Mr. Court is executive director of the Foundation for Taxpayer and Consumer Rights. Mr. Smith is a senior fellow at the Civil Society Institute. They are co-authors of “Making a Killing: HMOs and the Threat To Your Health.” The following commentary was published in the San Diego Union Tribune on August 20, 2002.
The recent Capitol Hill burials for a Medicare prescription drug benefit and HMO reform signal that California must take matters into its own hands. Gov. Gray Davis should convene a special session of the Legislature to lead nationally on a crisis of new salience for an important voting bloc confronting tremendous fear.
Children born in the wake of World War II could be facing the battle of their lives, simply affording their health care. The stock market’s bust may take its greatest toll on baby boomers’ ability to pay for escalating health care costs. An aging population facing withering health and skyrocketing costs can least afford to lose such a massive amount of wealth.
The reason health care stocks have remained one of the best bets on Wall Street is that as baby boomers get older and sicker, and medical technologies improve, there will be a huge demand for expensive health care services. Absent a government policy to protect patients until they reach Medicare age, health care costs could be the death of the baby boom.
Health insurance premium costs for the elder generation not yet eligible for Medicare have soared annually as much as 80 percent, particularly if the patient is unable to work and cannot take advantage of a group discount. Many pre-Medicare boomers have not retired specifically to retain their health care benefits. The move in the 1990s from retirement plans that typically included health benefits to 401(k) accounts that did not has made matters significantly worse.
In addition, the evolving ethos of the new health care economy is cost-shifting from employers and insurers to patients. Patients are forced to pay greater co-payments and deductibles for hospital stays, prescription drugs, diagnostic tests and doctor visits. The government currently has no say on such matters.
While the unregulated costs of medical technology and services are soaring, those without insurance are asked to pay the heftiest price since they do not have the negotiating power of an insurer or employer. Unlike other essential services such as telephone, water and electricity, those who can afford to pay the least are charged the most. A three-day hospital stay that costs an insurer $4,000 can cost an uninsured patient $25,000 or more. Then there is the cost of long-term care, in nursing homes or in private homes, that is not covered by the government unless all of one’s assets have evaporated.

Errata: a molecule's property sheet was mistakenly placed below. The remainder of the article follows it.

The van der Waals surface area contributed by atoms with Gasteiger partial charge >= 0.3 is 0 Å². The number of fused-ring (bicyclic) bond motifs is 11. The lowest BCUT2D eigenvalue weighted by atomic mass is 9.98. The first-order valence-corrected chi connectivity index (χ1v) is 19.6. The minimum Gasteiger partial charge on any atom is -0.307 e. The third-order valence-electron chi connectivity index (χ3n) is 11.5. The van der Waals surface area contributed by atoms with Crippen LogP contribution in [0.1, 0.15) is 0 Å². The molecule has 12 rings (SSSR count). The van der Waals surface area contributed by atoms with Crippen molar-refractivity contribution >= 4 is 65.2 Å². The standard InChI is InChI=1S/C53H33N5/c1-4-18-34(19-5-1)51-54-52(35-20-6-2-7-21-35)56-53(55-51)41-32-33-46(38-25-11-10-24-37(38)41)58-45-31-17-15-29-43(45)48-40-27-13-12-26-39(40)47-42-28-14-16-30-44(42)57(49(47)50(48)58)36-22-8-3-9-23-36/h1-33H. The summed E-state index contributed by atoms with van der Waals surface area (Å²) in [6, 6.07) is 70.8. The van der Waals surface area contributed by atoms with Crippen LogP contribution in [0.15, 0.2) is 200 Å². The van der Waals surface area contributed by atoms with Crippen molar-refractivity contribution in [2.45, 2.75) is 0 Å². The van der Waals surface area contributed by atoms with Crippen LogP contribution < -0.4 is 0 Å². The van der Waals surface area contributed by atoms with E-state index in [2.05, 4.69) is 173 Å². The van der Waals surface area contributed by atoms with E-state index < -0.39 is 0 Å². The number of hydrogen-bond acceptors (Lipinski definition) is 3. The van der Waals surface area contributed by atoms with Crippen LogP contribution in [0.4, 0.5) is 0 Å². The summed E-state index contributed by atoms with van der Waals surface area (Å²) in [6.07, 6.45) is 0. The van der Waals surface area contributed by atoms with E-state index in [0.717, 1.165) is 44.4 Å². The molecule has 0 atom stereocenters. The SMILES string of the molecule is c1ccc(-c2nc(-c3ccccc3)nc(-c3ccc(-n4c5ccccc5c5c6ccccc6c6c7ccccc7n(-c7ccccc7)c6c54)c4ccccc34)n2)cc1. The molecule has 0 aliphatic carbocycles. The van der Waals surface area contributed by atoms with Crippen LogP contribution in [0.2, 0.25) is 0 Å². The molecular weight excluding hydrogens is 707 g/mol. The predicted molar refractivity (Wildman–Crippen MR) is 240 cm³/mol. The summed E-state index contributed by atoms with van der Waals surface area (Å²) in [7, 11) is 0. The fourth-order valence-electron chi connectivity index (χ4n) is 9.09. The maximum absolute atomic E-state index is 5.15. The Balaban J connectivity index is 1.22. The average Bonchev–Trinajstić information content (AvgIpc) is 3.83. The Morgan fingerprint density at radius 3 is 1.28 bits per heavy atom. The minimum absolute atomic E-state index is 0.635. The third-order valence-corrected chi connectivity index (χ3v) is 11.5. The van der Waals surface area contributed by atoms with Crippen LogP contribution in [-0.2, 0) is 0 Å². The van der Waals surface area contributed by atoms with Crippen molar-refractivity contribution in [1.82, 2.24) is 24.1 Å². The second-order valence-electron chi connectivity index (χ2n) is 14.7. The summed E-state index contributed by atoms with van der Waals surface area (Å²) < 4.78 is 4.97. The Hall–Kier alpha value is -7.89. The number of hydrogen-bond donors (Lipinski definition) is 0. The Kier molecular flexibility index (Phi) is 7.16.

Since baby boomers are the most reliable voters, convening the Legislature to focus solely on these issues would be both good politics and policy. The statehouse should deal specifically with recent developments that may merit creating a California Medicare program which brings cost controls and access guarantees to medicine:
– A recent Davis administration study of extending universal health care options through a variety of mechanisms found significant savings for the health care system, in the tens of billions of dollars, if all Californians were insured. Now legislators should debate the options without other matters to distract them.
– Annual double-digit premium increases for small and mid-size businesses, 30 percent for many, has created an unprecedented desire among businesses for state regulation over health insurance premium increases, similar to state-approval systems for auto and commercial insurance.
– Budget shortfalls threaten to devastate county hospitals, emergency rooms, trauma centers and clinics. Now is the time for talk about a comprehensive solution rather than face more piecemeal crises.
– Discontented physicians, nurses, hospitals, patients and employers never had greater common cause to make the health care system more cost effective.
“In Life Before Medicare,” a Canadian woman described her mother’s battle with ovarian cancer before universal health coverage was enacted in Canadian provinces during the 1940s, ironically when the baby boom was born.
“After she had been in the hospital for a week, we went to visit her after supper and found her crying almost inconsolably. Some idiot in the business office had left her bill for her surgery and first week on her bedside table. My parents’ savings of 22 years were gone.”
It’s a story that could be repeated in California today with a working family. The generations born into a great promise of prosperity deserve better. As one province, Saskatchewan, led the Canadian health care revolution, one state can lead America’s.